U.S. Marine Cpl. Joel D. Klimkewicz, a Seventh-day Adventist, was sentenced December 14 to seven months in a military prison after being denied status as a conscientious objector.
Klimkewicz, 24, was convicted of refusing to obey an order from a commanding officer.
He had refused to pick up a weapon, claiming that his newfound religious beliefs prevented him from doing so.
The Seventh-day Adventist Church, which has an estimated 13.4 million members worldwide, once required its members to refuse combat duty. Today it continues to support members who are conscientious objectors, but doesn't require that stance of its members. Klimkewicz had asked to be a noncombatant, doing such high-risk jobs as sweeping mines, but was denied.
Klimkewicz, a Michigan native, sits in the brig in Camp Lejeune, North Carolina, where he was a combat engineer for the Second Marine Division. He received a bad conduct discharge, a penalty given typically to thieves, brawlers, and the disobedient.
"It's a sign that he did something wrong and was punished for it," said Capt. Jeff Pool, a spokesman for the Second Marine Division.
Klimkewicz's advisers are protesting what they say is a severe sentence. "I was in the Army for 24 years as a chaplain, including in Vietnam, and never have I seen such a long sentence meted out," said Richard Stenbakken, a Seventh-day Adventist spiritual adviser to Klimkewicz. Klimkewicz, in addition to being kicked out of the Marines, will receive no health benefits, pension, or pay. He is married and has a 3-year-old daughter.
Some religious liberty advocates, however, are optimistic his sentence will be reduced or overturned. "This is different from a guy who says, 'I'm afraid to go,'" said John Whitehead, president of the Rutherford Institute. "I don't think the government can ever override religious conscience."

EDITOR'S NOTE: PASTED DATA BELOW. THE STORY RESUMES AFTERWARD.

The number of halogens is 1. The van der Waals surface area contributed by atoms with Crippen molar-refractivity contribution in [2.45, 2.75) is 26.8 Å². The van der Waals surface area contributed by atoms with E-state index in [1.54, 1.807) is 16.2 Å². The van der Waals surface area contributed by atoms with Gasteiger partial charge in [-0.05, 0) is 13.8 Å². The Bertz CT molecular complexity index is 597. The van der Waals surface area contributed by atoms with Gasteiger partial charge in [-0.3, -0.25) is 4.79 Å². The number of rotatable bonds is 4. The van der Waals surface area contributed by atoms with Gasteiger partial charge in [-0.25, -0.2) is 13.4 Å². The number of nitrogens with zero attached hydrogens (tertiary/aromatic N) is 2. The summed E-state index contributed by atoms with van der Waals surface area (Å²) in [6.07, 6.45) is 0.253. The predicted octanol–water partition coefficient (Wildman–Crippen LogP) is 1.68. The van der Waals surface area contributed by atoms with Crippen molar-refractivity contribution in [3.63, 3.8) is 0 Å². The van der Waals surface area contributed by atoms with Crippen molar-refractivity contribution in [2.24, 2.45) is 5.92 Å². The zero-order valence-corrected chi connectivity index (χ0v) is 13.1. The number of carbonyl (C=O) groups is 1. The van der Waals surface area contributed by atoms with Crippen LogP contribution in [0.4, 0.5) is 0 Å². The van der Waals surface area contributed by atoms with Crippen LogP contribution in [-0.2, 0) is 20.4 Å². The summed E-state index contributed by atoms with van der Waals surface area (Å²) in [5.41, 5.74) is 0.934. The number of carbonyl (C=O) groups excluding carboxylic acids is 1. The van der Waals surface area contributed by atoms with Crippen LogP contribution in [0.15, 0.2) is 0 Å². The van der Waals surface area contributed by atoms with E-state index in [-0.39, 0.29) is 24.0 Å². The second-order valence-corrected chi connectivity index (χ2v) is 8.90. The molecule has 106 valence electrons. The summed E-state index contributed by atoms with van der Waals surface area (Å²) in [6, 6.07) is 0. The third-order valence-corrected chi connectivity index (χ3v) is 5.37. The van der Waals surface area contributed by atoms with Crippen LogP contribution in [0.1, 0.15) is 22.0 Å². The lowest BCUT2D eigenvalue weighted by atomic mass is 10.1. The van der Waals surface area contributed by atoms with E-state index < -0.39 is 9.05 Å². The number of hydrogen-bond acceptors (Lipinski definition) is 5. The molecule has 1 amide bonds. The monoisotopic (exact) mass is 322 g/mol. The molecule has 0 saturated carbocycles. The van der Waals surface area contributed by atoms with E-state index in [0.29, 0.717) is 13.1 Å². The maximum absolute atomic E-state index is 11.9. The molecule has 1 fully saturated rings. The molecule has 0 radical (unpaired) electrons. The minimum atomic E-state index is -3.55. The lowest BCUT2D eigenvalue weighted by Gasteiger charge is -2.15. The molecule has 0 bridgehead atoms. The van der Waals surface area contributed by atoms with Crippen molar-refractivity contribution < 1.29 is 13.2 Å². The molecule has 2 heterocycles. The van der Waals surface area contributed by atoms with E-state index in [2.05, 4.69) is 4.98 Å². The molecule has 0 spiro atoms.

Capt. Pool disagreed. "For us it's not really a matter of his conscience. It's a matter of his actions. The punishment fits the crime."
Klimkewicz's lawyer, Mitchell Tyner, met on January 6 with two members of Congress and an aide to the Marine Corps. Tyner then sent a formal petition to Maj. Gen. Richard A. Huck, the commanding general of the Second Marine Division. Tyner asked that the conviction be overturned, but, if not, that Klimkewicz be released from prison.
Tyner said Klimkewicz was baptized as a Protestant in Dubai of the United Arab Emirates in July 2002 and became an Adventist in October 2002.
According to Pool, Klimkewicz said that his pacifist convictions crystallized sometime in January 2003 before his unit was notified it would be sent over to Iraq, and that he applied for conscientious objector status. On May 12 Klimkewicz refused to pick up a weapon.
Chuck Fager, director of the Quaker House peace ministry in Fayetteville, North Carolina, visited Klimkewicz on January 9 in the brig cafeteria. "He seemed in very good spirits. He said that this is the will of God."
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News elsewhere on Joel Klimkewicz includes:
Marine couldn't deny his conscience | Klimkewicz's request for conscientious objector status was denied 13 months after he submitted it, Capt Pool said. "The reason given was that (Klimkewicz's) faith and convictions were already established before he re-enlisted in the Marine Corps." (The Daily News, N.C., Jan. 16,2005)
Adventist Imprisoned for Refusing to Bear Arms | Joel Klimkewicz is a U.S. Marine, a Seventh-day Adventistand a convicted felon, currently serving his sentence in the brig at Camp LeJeune, North Carolina. His crime? Following the requirements of his conscience. (Spectrum Magazine, Jan. 12, 2005)
Marine jailed for refusing to pick up gun | A soldier who re-enlisted with the Marines after becoming a Seventh-Day Adventist has been jailed for refusing to pick up a gun. (Associated Press, Jan. 5, 2005)
Newly found faith lands Marine in jail | U.S. Marine Cpl. Joel D. Klimkewicz says he's willing to clear land mines and risk his life for his country. He's just not willing to pick up a gun. (The Saginaw News, Michigan, Dec. 31, 2004)
United States: Adventist, Non-Combatant, Sentenced to Jail by U.S. Marine Corps Court-Martial | A United States Marine Corps court-martial has sentenced a Marine, who came to a belief in non-combatancy shortly after signing a two-year re-enlistment, to seven months in jail, rather than separating him from the military. Observers say this is a highly unusual outcome for such a case, which is usually handled less drastically. (Adventist News Network, Dec. 16, 2004)
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